The sounds of a laughing crowd offer a reprieve from cabin fever. Lonesome listeners will find guffaws, groans and chortles in abundance on A Boatload of Jokes, the debut standup album from local comedian Zach Reinert. A one-liner wunderkind with a comedic fixation on DUIs, imaginary dead family members, and the cinematic oeuvre of M. Night Shyamalan, Reinert packs his filler-free hour with an onslaught of hilarious misdirects, grim surprises and unexpected wordplay, pausing only for quick comments or to allow peals of laughter to reverberate through the audience. Recorded late last year at the Denver Comedy Underground, a performance space in the basement of the Irish Snug, Reinert's debut is a testament to what the Denver comedy scene can achieve. A Boatload of Jokes is available on streaming services, including Apple, Amazon and Spotify; visit to start listening now.

Discovering new music is one of the great joys of life. The DJs at Colorado Public Radio's Indie 102.3, formerly known as OpenAir, have mastered the art of recommending new music from around the world to Front Range listeners. Whether they're playing the new or the nostalgic, the DJs at Indie know how to put together a playlist. From cheeky new collections like "COVID Dance Break" and "Social Isolation With You," to tried-and-true compilations like the monthly "Waking Life" and "Especial Favoritas," Indie playlists are sure to introduce you to new tunes and remind you of old ones you've loved and forgotten. Follow Indie 102.3 on Spotify, or stream music online at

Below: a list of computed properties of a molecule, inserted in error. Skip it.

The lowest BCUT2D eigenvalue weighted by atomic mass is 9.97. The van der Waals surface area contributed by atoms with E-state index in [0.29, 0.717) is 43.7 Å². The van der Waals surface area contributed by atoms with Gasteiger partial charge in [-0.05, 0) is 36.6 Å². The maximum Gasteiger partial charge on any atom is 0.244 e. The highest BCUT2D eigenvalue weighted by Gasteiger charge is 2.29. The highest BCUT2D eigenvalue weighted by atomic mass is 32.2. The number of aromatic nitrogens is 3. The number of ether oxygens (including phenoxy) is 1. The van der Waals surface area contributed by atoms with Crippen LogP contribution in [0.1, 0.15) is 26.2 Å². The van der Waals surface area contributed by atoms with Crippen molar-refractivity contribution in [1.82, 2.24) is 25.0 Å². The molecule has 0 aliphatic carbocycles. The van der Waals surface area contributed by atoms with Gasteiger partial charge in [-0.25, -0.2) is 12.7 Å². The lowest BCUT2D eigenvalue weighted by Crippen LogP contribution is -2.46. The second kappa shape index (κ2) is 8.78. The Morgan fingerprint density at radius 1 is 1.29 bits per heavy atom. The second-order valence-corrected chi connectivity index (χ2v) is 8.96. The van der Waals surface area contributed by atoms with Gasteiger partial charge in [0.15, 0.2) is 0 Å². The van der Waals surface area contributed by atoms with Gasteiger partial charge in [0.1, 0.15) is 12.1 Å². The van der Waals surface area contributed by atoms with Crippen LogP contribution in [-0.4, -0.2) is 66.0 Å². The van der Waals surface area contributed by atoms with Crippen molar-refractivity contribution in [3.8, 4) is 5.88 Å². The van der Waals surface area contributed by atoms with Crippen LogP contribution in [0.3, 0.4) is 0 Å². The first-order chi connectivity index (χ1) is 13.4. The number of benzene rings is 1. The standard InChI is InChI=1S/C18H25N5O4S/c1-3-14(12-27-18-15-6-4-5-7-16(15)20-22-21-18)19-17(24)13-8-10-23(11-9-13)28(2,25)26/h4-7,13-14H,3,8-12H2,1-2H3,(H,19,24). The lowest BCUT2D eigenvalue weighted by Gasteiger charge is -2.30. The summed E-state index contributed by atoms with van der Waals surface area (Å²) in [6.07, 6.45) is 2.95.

Denver has a reputation for being cheery, sporty, sunny and high. What's often forgotten is that the city also has one of the nation's fiercest metal scenes. Blood Incantation, one of the most nationally celebrated Colorado death-metal acts, has been ravaging speakers for half a decade, creating eardrum-splitting soundtracks for brutal times. The group's sprawling four-song EP, Hidden History of the Human Race, is one of the latest and angriest records — an epic, mythical origin story about how humans came from Mars after that planet's ecosystem collapsed. Celebrated by Pitchfork and landing on plenty of end-of-year best-album lists, Blood Incantation's latest is an urgent listen.